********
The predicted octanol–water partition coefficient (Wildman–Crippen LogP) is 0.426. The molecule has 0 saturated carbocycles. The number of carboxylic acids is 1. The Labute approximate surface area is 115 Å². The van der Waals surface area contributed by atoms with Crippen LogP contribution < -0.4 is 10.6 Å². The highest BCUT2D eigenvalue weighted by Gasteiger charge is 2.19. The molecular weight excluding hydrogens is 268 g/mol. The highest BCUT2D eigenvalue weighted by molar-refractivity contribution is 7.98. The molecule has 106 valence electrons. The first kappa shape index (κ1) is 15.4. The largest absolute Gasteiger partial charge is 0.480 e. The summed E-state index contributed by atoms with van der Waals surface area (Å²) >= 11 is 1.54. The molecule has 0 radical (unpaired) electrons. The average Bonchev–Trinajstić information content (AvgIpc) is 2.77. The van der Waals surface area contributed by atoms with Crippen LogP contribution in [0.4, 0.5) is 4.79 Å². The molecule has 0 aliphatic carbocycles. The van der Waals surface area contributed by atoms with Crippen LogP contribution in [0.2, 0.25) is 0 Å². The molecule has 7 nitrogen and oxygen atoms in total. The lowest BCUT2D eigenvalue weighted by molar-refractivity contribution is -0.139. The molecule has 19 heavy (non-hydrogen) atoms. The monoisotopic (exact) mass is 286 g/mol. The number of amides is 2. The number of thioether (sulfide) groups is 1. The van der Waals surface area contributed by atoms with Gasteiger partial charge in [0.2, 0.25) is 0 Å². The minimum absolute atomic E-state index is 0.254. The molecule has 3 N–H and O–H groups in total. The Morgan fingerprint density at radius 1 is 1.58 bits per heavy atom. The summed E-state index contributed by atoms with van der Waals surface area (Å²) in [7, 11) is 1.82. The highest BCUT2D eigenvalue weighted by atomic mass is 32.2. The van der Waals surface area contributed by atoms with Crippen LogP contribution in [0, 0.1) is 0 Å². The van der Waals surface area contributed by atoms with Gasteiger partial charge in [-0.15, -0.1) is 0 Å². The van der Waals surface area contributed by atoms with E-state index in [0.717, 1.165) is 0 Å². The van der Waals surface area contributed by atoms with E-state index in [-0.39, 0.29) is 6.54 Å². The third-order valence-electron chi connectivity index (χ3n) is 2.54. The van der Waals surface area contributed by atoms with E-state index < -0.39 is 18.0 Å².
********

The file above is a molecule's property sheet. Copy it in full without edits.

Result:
The predicted octanol–water partition coefficient (Wildman–Crippen LogP) is 0.426. The molecule has 0 saturated carbocycles. The number of carboxylic acids is 1. The Labute approximate surface area is 115 Å². The van der Waals surface area contributed by atoms with Crippen LogP contribution < -0.4 is 10.6 Å². The highest BCUT2D eigenvalue weighted by Gasteiger charge is 2.19. The molecular weight excluding hydrogens is 268 g/mol. The highest BCUT2D eigenvalue weighted by molar-refractivity contribution is 7.98. The molecule has 106 valence electrons. The first kappa shape index (κ1) is 15.4. The largest absolute Gasteiger partial charge is 0.480 e. The summed E-state index contributed by atoms with van der Waals surface area (Å²) >= 11 is 1.54. The molecule has 0 radical (unpaired) electrons. The average Bonchev–Trinajstić information content (AvgIpc) is 2.77. The van der Waals surface area contributed by atoms with Crippen LogP contribution in [0.4, 0.5) is 4.79 Å². The molecule has 0 aliphatic carbocycles. The van der Waals surface area contributed by atoms with Crippen LogP contribution in [0.2, 0.25) is 0 Å². The molecule has 7 nitrogen and oxygen atoms in total. The lowest BCUT2D eigenvalue weighted by molar-refractivity contribution is -0.139. The molecule has 19 heavy (non-hydrogen) atoms. The monoisotopic (exact) mass is 286 g/mol. The number of amides is 2. The number of thioether (sulfide) groups is 1. The van der Waals surface area contributed by atoms with Gasteiger partial charge in [0.2, 0.25) is 0 Å². The minimum absolute atomic E-state index is 0.254. The molecule has 3 N–H and O–H groups in total. The Morgan fingerprint density at radius 1 is 1.58 bits per heavy atom. The summed E-state index contributed by atoms with van der Waals surface area (Å²) in [7, 11) is 1.82. The highest BCUT2D eigenvalue weighted by atomic mass is 32.2. The van der Waals surface area contributed by atoms with Crippen LogP contribution in [0, 0.1) is 0 Å². The van der Waals surface area contributed by atoms with Gasteiger partial charge in [-0.15, -0.1) is 0 Å². The van der Waals surface area contributed by atoms with E-state index in [0.717, 1.165) is 0 Å². The van der Waals surface area contributed by atoms with E-state index in [-0.39, 0.29) is 6.54 Å². The third-order valence-electron chi connectivity index (χ3n) is 2.54. The van der Waals surface area contributed by atoms with E-state index < -0.39 is 18.0 Å².